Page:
Tag Archives: Salomon X Ultra

2013: gear review

It may surprise you but I haven’t bought much gear this year. However, I’ve made plenty of posts on gear. So here’s a round up of some thoughts on the gear that I’ve used in 2013.


The tent I’ve used most this year has been the Force Ten Nitro Lite 200, which I bought near the end of 2012. I’ve always wanted a tunnel tent. While it’s very good tent, I’ve found it needs several modifications to make it into an excellent tent.


For the modest weight, you get an amazing amount of room, all of which is usable, unlike some other designs. With the double side guys and Tension Band System, it is very stable, although side-on winds will always make tunnel tents flap a bit. Generally, it’s a well thought out design and I like it a lot.


For many, the million dollar question is: “is it better than the Scarp1?”. Back in January, I did a long-term review of the Scarp, which I think is one of the best tents ever designed.

My answer is still that the Scarp is slightly better but the gap has narrowed. My reason for still preferring the Scarp is that it sheds wind in all directions, even side on, which means it is more flexible when selecting a pitch. Like the Nitro, the Scarp needs some modifications to push it into the excellent category, which you can find here.

The other shelter that I used during the year was my cuben MLD Duomid. You won’t be surprised that I modified that as well! I still like the Duomid, especially for summer. During the year I acquired a MLD Trailstar and OookStar inner. As yet, I’ve not tried them out, but I’m looking forward to using them.


I’ve only used one pack this year: the Gossamer Gear Mariposa. I think it’s an excellent pack and I posted a long-term review in August. In October, I bought an AirBeam frame for the Mariposa. I’m looking forward to using it.


Sleeping mats

Sleeping mats have become a bit of a topic in backpacking circles, with the initial enthusiasm for air mats mats fading as longevity and puncture issues became apparent. I wrote an assessment back in January. This year, I’ve mainly used the Nemo Zor self inflating mat. I’ve found it more comfortable than I’d expected and will continue to use it, especially with my bespoke silk cover.


As Tucas cuben stuff sacks

Near the end of this year, I ordered some cuben stuff sacks from a new cottage manufacturer in Spain, As Tucas. After my initial order, I liaised with Marco and ordered a bespoke cuben rucksack liner/drybag. Obviously, I’ve not tried these yet, but the workmanship is very good. Marco has some other interesting items and is open to bespoke orders, so go and have a look.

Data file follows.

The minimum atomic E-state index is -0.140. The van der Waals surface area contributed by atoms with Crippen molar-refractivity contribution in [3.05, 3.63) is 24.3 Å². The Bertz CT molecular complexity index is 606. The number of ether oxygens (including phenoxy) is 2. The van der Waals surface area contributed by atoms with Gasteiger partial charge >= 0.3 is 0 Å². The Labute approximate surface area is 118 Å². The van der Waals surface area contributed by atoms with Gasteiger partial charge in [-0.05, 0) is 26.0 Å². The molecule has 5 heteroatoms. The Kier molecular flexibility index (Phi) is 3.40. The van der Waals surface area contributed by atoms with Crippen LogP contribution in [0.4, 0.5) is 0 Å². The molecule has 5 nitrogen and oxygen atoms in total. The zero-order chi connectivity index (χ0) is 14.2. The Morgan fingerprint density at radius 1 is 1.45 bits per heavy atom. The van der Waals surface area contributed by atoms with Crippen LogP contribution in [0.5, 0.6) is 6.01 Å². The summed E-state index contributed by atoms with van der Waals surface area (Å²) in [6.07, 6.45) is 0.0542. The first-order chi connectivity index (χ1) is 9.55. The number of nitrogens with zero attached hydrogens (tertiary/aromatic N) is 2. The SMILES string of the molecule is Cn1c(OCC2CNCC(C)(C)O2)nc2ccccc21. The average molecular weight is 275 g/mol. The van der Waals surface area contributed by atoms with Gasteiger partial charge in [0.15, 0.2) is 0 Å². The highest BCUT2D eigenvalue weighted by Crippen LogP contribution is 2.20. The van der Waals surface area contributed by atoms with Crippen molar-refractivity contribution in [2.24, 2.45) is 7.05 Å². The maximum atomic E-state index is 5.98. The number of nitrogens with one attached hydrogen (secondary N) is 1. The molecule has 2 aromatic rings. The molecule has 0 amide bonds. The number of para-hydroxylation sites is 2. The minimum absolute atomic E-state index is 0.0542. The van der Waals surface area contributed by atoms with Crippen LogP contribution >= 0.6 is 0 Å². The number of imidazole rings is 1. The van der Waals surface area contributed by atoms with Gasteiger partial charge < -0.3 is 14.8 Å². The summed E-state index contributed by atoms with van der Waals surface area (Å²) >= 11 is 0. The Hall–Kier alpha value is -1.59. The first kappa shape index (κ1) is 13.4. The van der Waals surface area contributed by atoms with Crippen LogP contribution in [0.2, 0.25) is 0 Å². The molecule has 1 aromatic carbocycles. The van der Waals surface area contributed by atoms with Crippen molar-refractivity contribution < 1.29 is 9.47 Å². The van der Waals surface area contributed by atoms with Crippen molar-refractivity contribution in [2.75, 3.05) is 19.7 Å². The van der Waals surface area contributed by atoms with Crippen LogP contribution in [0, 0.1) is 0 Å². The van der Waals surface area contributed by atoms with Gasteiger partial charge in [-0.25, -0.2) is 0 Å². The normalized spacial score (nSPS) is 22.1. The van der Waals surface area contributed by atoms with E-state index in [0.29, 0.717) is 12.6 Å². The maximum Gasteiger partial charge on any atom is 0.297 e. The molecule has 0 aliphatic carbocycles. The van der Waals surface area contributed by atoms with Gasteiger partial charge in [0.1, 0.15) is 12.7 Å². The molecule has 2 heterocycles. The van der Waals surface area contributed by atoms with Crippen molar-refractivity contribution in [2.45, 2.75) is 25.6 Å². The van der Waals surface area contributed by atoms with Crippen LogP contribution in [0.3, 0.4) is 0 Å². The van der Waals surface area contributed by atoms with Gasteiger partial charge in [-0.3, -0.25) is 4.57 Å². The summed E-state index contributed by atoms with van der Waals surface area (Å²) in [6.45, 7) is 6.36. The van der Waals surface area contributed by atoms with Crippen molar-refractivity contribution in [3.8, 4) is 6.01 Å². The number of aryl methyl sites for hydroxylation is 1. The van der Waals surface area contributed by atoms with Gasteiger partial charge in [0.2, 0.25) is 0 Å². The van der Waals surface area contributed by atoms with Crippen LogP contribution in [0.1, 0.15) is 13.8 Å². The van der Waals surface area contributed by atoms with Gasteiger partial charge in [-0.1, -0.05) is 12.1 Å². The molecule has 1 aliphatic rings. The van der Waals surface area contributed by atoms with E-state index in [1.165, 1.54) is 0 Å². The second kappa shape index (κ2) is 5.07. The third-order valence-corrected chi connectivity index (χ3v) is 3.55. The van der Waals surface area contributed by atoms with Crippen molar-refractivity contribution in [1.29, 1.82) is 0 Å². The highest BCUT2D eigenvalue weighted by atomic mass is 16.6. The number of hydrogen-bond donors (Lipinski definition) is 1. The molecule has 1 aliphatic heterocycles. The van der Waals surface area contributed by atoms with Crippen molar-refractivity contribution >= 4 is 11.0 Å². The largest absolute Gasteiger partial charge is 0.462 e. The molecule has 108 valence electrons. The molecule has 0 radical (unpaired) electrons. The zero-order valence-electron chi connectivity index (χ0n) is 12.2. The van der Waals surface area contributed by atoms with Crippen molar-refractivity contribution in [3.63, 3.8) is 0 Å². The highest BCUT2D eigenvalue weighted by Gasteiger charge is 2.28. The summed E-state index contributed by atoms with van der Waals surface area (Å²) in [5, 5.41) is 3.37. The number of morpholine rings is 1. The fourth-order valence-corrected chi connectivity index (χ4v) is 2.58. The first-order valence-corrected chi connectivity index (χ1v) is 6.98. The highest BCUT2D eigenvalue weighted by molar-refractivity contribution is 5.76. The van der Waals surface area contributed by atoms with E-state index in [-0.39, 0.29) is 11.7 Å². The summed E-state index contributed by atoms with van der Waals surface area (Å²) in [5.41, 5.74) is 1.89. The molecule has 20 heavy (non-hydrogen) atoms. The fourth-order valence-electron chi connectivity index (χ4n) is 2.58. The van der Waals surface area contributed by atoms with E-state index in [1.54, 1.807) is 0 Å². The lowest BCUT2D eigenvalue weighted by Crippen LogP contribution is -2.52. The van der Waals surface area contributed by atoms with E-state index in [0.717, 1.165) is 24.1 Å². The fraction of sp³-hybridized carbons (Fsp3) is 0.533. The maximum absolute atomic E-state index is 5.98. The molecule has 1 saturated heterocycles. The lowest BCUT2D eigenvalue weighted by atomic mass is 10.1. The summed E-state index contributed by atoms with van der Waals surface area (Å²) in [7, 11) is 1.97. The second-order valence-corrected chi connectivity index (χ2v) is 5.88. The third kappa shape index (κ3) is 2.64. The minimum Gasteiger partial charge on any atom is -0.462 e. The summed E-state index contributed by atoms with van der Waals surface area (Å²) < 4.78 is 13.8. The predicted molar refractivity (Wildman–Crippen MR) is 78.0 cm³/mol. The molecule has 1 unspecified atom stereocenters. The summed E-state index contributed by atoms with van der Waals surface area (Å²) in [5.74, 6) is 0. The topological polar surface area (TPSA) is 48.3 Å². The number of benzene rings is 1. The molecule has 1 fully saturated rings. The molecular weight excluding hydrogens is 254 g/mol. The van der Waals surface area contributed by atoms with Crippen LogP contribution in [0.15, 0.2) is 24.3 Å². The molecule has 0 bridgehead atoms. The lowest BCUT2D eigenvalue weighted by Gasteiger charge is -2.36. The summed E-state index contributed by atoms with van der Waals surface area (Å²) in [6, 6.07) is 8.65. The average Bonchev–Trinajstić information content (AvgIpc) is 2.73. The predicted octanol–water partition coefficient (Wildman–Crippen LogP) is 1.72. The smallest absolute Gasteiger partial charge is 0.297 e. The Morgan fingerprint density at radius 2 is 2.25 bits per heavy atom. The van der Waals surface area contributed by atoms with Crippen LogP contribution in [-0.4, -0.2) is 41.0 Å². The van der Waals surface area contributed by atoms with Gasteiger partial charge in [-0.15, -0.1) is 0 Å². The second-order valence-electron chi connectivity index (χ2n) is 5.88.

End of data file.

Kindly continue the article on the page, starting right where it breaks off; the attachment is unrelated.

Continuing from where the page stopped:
Fuel4: a potential game changer?

In November, I was sent a free sample of a new fuel for backpackers by Fuel4. Fuel4 is an alcohol jelly. I did some tests and was impressed. For me it addresses two of the major drawbacks of meths: the smell and soot deposits. I shall do some field tests in 2014 and report back. I still like the immediacy and convenience of gas, but can see the attractions of Fuel4.



As most of you know, I prefer mid boots for walking. While I’ve used trail shoes, most of the time, I just prefer mids. It’s a personal thing. I’ve been a big fan of Salomon Fastpackers but they are now out of production. The nearest replacement is the X Ultra Mids, which I used in the Lake District in September. To my delight, these are even better than the Fastpackers. They are even more comfortable and have a better grip.



There’s not been much new in the way of clothes, but two items I used for the first time in 2013 were my Paramo Fuera Ascent jacket and Mountain Equipment Ibex trousers. The Ibex trousers (not pants!) are superb. They are by far the best soft shell trousers I’ve tried. I’m seriously thinking of using them for the Challenge. I also like the Fuera Ascent windproof. OK, it’s quite heavy, but it’s a lovely jacket with fantastic venting. For summer, though, I really like the Rohan Windshadow jacket as a windproof. It’s a shame the hood isn’t better designed. I also like the Rohan Pacific shirt in summer.


Lifeproof Fre iPhone 5 case

Lastly, if you’re an iPhone user, it’s well worth considering the Lifeproof Fre case. It makes your iPhone waterproof and shock resistant but is low weight and surprisingly slim. I’ve started using my iPhone as a GPS and have 1:50,000 maps on it. Since buying this case, my SatMap has become redundant. I liked the case so much, I bought a second case in lime green, so it stands out more if I drop it.DSC01169

Disclosure: with the exception of Fuel4, all these items were purchased with my own money. Fuel4 sent me a free sample to test. I have no formal or financial relationships with any gear manufacturers or retailers.

Buttermere Bimble gear roundup